Is it necessary to test for mold?
The US EPA advises, in most cases, that if visible mold is present, there’s no need to sample it. No federal or Ohio standard has been established for mold so there’s no way to determine if mold levels are acceptable. Surface sampling may be helpful to determine if the area has been adequately cleaned. Sampling for mold should be conducted by professionals with specific experience in mold sampling. Some experts recommend a mold inspection to determine the cause of the growth and the size of the area affected when the mold is hidden or inaccessible.
If I do need a mold inspection or remediation, what type of professional should I hire?
- The EPA does not have a certification program for mold inspectors and remediation firms. However, there are several professional associations that train and certify members and provide a searchable directory of their members. These include:
- Indoor Air Quality Association (IAQA) has local chapters in Cincinnati and Cleveland.
- National Association of Mold Remediators and Inspectors (NAMRI). NAMRI posts the Association’s standards of practice for mold inspection that may be helpful. See Find a Mold Professional.
- National Organization of Remediators and Mold Inspectors (NORMI). See the NORMI Professional Directory. NORMI provides over 14 certifications to meet licensing laws established in four states, New York and Washington, D.C.
- National Association of Mold Professionals (NAMP). NAMP says it is the oldest and largest Mold association in the US. They provide a training and certification program to provide authoritative credentials for Mold Professionals. See their Directory of Mold Inspectors and Remediators.
- If the issue is water in the basement or other room in the home and no mold is yet present, firms specializing in water damage and clean up are a good place to start.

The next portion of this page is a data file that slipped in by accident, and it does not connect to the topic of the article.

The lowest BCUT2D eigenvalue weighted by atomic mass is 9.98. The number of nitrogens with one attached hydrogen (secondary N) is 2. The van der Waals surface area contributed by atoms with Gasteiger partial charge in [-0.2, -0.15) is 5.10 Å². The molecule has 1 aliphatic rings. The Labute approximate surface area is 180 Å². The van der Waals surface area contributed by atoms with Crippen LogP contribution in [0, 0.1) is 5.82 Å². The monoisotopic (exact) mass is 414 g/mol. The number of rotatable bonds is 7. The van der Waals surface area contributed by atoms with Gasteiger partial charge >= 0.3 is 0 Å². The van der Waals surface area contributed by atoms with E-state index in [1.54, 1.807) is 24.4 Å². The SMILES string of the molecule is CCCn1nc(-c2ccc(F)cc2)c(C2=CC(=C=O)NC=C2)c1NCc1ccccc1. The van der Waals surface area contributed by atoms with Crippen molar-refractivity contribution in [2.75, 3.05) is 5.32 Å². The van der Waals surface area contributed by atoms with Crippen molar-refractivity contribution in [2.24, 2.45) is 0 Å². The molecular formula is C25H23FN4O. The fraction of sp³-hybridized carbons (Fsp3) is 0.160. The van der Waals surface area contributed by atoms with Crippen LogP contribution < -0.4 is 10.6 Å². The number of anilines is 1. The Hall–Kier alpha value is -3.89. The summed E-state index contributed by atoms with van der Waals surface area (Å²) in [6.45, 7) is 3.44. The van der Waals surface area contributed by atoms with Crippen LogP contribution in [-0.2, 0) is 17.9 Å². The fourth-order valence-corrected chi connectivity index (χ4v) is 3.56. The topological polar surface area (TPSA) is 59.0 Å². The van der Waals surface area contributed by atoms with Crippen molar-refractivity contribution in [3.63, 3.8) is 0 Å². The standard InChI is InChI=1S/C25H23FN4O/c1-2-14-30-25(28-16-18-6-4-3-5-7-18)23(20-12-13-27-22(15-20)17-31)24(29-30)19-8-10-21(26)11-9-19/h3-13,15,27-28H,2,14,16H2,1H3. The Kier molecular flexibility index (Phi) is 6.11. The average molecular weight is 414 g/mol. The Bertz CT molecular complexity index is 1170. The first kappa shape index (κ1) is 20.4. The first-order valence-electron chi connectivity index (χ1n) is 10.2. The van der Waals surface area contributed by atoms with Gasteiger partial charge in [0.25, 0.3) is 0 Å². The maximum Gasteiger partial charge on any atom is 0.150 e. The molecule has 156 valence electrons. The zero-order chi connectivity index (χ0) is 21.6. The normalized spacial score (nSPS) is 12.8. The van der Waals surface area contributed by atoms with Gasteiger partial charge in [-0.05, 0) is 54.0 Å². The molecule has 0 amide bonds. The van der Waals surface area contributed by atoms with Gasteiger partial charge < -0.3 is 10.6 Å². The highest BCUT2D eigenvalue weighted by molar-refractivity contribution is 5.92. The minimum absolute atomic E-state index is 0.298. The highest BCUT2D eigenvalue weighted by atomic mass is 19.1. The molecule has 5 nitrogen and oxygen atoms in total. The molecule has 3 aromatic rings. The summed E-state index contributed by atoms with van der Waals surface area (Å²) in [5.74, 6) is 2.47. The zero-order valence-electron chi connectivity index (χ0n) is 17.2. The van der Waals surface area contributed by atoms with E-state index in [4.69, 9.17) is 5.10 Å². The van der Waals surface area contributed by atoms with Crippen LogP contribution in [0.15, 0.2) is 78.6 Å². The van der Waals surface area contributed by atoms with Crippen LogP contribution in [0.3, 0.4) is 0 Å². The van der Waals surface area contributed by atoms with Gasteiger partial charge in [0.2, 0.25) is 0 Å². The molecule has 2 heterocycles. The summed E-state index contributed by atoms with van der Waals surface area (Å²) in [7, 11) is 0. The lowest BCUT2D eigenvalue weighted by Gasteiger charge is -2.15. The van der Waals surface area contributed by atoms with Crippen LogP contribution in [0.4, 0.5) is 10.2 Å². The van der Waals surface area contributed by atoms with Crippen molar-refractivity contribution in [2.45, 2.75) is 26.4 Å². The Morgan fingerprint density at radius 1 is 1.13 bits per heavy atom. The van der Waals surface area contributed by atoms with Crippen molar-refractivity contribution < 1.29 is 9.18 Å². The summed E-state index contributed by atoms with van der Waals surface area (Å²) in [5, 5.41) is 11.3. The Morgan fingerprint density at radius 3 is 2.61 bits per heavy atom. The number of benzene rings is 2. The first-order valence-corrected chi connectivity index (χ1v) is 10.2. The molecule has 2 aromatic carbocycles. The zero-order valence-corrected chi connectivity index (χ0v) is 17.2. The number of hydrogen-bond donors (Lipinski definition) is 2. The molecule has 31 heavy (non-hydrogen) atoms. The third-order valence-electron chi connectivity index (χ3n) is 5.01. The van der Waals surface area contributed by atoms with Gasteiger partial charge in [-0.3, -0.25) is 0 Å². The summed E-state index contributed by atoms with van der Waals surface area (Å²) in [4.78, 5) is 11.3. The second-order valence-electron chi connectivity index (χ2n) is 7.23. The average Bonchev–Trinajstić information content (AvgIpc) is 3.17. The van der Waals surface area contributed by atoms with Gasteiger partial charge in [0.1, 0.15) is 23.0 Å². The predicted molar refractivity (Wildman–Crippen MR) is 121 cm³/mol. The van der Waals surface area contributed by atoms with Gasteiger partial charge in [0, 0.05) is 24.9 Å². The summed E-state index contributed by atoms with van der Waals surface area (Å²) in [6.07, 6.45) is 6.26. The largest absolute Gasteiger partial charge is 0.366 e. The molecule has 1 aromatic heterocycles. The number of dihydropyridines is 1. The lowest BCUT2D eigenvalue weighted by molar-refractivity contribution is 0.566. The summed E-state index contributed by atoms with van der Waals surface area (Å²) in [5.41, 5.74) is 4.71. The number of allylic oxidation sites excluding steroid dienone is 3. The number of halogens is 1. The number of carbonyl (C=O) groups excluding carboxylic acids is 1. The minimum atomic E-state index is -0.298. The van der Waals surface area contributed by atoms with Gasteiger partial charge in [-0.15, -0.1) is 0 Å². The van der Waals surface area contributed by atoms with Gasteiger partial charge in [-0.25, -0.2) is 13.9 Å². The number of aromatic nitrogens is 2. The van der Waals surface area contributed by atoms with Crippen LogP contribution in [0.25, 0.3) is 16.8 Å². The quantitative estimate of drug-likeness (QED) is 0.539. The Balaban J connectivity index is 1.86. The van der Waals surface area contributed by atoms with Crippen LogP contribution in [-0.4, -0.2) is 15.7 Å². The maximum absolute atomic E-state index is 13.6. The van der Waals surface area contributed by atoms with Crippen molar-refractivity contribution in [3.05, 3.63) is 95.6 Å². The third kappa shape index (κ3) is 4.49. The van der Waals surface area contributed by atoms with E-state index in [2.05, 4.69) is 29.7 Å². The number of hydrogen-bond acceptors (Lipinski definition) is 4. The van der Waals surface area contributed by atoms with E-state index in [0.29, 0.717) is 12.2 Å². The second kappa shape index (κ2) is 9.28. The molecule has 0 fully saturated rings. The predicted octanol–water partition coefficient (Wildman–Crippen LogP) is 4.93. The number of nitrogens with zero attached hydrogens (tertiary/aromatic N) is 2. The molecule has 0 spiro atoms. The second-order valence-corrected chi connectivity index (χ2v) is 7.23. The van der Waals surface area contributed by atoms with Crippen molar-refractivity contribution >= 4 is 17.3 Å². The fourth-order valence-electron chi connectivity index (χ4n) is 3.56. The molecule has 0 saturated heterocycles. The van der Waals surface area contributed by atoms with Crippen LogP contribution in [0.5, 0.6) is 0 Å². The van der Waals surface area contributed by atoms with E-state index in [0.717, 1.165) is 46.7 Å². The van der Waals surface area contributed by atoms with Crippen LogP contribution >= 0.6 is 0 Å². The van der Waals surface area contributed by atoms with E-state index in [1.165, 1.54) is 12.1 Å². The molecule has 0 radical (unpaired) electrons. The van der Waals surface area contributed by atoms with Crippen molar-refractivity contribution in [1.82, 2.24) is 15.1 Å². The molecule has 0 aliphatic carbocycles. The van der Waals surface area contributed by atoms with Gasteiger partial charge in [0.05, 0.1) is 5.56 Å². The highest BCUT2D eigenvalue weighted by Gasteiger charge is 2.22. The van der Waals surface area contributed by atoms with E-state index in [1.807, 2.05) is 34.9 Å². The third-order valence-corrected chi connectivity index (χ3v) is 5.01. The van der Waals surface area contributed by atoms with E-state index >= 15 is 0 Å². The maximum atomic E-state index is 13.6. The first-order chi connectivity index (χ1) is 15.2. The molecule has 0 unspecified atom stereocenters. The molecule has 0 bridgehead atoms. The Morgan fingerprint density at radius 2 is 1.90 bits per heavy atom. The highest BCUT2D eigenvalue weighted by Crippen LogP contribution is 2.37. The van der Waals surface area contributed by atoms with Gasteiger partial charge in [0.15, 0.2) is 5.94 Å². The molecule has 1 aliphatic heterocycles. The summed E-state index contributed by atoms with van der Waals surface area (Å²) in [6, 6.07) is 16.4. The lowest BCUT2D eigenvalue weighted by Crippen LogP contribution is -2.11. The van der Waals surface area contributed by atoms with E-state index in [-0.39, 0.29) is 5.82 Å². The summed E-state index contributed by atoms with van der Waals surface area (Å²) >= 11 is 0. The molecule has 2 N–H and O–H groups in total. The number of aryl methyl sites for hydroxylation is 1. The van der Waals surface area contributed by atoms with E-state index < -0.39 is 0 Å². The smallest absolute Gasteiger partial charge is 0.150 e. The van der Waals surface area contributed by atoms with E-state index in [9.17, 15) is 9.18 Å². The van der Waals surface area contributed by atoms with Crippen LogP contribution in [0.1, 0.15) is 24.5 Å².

How can mold be prevented?
There is no way to completely rid your home of mold and spores. The key to mold control is moisture control. Some tips from the EPA include:
- Quickly clean up water leaks and spills indoors within 24-48 hours to prevent mold growth.
- Regularly clean/repair gutters to prevent leaks.
- Put a plastic cover over dirt in crawl spaces to prevent moisture from coming in from the ground. Ventilate crawl spaces.
- Check to see if the ground slopes towards the basement or foundation of your home. If it does, regrade to move water away from your home (see “How Do I Regrade Around My House Foundation?” Angie’s List)
- Maintain your air conditioning system to ensure it is removing moisture from your home.
- Keep humidity indoors low (between 30 and 50%). Measure humidity with an inexpensive moisture or humidity meter (available for as low as $20 at large hardware stores)
- Dry quickly any condensation or moisture collecting on window, walls or pipes and reduce moisture/water sources.
- Vent appliances to the outside that produce moisture such as clothes dryers and stoves.
- Vent bathrooms or open the window when showering. Older homes may have bathroom fans venting into the attic. Current building codes call for venting bathrooms outside of the home to prevent mold from forming in attics.
- Use air conditioners and de-humidifiers to bring humidity levels down.
- Use exhaust fans or open windows when cooking and using the dishwasher.
- Improve ventilation in your home by opening doors and windows and using fans.
- Avoid using carpet on concrete floors; they can absorb moisture from the ground. Use area rugs that can be washed instead.
- Insulate cold surfaces, such as pipes, and increase the air temperature to prevent condensation.
- Clean frequently areas such as showers and bathtubs where mold tends to grow.
- Have air ducts cleaned if visible mold is present.
Mold Resources, Indoor Air Quality Association
Indoor Air Quality and Mold Prevention of the Building Envelope, Roger Morse and Dan Acker, Whole Building Design Guide, National Institute of Building Sciences
Facts about Mold and Dampness, Centers for Disease Control and Prevention.